Boy From Heaven is a hyper-realistic film. It takes us into a secret, fascinating and necessarily fantasized universe. Here in Europe (I write from France) the Arab-Muslim world is a mystery for most people, largely unknown in its institutional functioning. And for the rest of the world, it can seem frightening. It’s not that Saleh’s view really reassures us about the sanity of this world, but in any case, it opens its doors to us. That’s already a lot for those who are unfamiliar with it. The film certainly has a documentary scope. From the second sequence, we understand that Adam had no chance of escaping the destiny that his father (and Egyptian society) assigned to him, but that he managed to change what seemed to be written by hard work, guided by the sheikh of his village. His admission to prestigious Al-Azhar University is a grail that allows him to dream of a better material life, but also to accomplish a religious identity that becomes symbolically at least as important as acquiring more material status.
The cinematic tragedy here is the purity of Adam’s desire on the verge of realization, shattered by the corruption, injustice and arbitrariness that enclose Egypt, prohibit possibilities, and suffocate its entire society. For Adam, the dream is impossible and turns into a nightmare. Immersed in the subjective world of the young Egyptian, we are as powerless as he is in the face of the implacable machine ready to swallow us up.
The tragedy is also in the police authority incarnated by Colonel Ibrahim. Fares Fares delivers a strong and subtle performance. Physically, he is the opposite of Major Noredin Mostafa in Saleh’s previous film. His gray hair is shaggy and sparse, his eyes are magnified by corrective lenses, giving him the look of a beaten old dog, and his baggy clothes suggest the silhouette of a civil servant without stature. He stands hunched over, as if tired, weighed down by the inertia and heaviness of the power he embodies. His position is supposed to be intimidating but his appearance inspires only pity and contempt. Finally, we would like to see in this character the premonitory incarnation of a regime at the end of its breath, which self-destructs and asphyxiates itself by its own perversion.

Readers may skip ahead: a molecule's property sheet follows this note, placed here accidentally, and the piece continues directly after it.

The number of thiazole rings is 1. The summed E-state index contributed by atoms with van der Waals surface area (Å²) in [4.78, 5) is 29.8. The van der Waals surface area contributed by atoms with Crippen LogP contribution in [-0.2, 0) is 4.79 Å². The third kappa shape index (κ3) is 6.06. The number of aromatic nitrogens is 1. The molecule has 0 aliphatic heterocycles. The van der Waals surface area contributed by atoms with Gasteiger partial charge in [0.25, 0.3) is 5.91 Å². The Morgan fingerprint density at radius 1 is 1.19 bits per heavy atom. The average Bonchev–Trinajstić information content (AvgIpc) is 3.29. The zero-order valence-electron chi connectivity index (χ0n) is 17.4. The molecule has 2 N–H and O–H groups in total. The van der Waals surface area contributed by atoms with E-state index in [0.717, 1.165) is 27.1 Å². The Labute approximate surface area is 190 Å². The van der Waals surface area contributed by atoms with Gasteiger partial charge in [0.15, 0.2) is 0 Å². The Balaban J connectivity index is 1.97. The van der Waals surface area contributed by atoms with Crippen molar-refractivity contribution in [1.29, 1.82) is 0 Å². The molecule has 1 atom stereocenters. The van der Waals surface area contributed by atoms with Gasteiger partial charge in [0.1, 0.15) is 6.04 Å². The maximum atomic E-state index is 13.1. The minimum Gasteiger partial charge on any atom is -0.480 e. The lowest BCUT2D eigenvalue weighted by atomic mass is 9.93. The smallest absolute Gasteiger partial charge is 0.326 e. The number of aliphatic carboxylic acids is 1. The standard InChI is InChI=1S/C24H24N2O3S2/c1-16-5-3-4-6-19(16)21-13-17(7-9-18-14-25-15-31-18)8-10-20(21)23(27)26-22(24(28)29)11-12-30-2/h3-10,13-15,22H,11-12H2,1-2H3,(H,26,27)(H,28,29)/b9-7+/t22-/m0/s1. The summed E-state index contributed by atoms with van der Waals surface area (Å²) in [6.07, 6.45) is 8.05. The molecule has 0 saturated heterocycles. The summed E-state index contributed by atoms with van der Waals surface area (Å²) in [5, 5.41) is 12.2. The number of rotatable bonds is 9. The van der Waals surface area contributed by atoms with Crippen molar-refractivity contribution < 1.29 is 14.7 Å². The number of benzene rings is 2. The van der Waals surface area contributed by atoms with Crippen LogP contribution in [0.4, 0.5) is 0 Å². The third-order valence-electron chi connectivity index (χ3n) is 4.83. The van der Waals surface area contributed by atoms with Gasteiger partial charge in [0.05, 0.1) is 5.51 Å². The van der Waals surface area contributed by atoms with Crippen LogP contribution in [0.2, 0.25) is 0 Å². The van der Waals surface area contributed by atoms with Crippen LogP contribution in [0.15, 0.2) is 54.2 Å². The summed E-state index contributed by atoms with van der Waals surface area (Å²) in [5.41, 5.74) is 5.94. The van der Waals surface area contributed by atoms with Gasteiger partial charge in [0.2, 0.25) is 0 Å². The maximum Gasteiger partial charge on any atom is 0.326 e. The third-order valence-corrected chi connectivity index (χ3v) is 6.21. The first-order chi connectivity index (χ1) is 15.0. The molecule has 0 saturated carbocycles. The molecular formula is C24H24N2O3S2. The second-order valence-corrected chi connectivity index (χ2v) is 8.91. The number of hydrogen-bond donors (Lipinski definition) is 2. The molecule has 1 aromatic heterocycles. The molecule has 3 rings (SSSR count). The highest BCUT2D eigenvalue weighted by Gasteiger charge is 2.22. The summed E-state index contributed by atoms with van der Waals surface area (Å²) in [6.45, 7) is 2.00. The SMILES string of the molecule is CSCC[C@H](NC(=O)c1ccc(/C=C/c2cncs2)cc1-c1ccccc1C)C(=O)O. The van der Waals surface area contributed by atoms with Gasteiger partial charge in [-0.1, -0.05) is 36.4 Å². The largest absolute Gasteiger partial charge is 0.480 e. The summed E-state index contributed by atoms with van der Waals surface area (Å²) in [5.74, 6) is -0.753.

In comparison, the youth embodied by Tawfeek Barhom as Adam is the exact opposite of Fares Fares’. His vital force, even when caught in situations whose violence he could never have imagined, and his strength of character, are the personification of an Egyptian youth called to take his destiny in hand. And we (re)think of the Arab Spring that shook Egypt and the Arab world, powered by its youth, more than 10 years ago now. We wonder why this revolution didn’t take its course and succeed — this is how Adam inspires us in the film. A young novice, he is like a reed. He may bend, but he does not break.
Never in the film does Adam seem totally overwhelmed by what happens to him. He faces events with courage and self-sacrifice. His adaptability is immense. At each danger that confronts him, it is as if he is presented with the choice of good or evil. Each decision he makes brings him closer to the final judgment. He continues to advance and we advance with him. But at no time does the power over him succeed in making him abdicate his faith. Such is the inevitable failure and blindness of all authoritarianism.
The ending of Boy From Heaven is a brilliant idea in terms of both script and direction. Rather than a spectacular turn of events, a classic Deus Ex Machina (and I use this expression deliberately!), the dénouement of the film corresponds exactly to the end of the training of young Adam, as if the two paths were merged and did not exist without each other.
Saleh achieves a cinematic coup de force here: he offers his main character the fulfilment of his destiny as a man of faith through the very resolution of the plot of this exceptional spy film.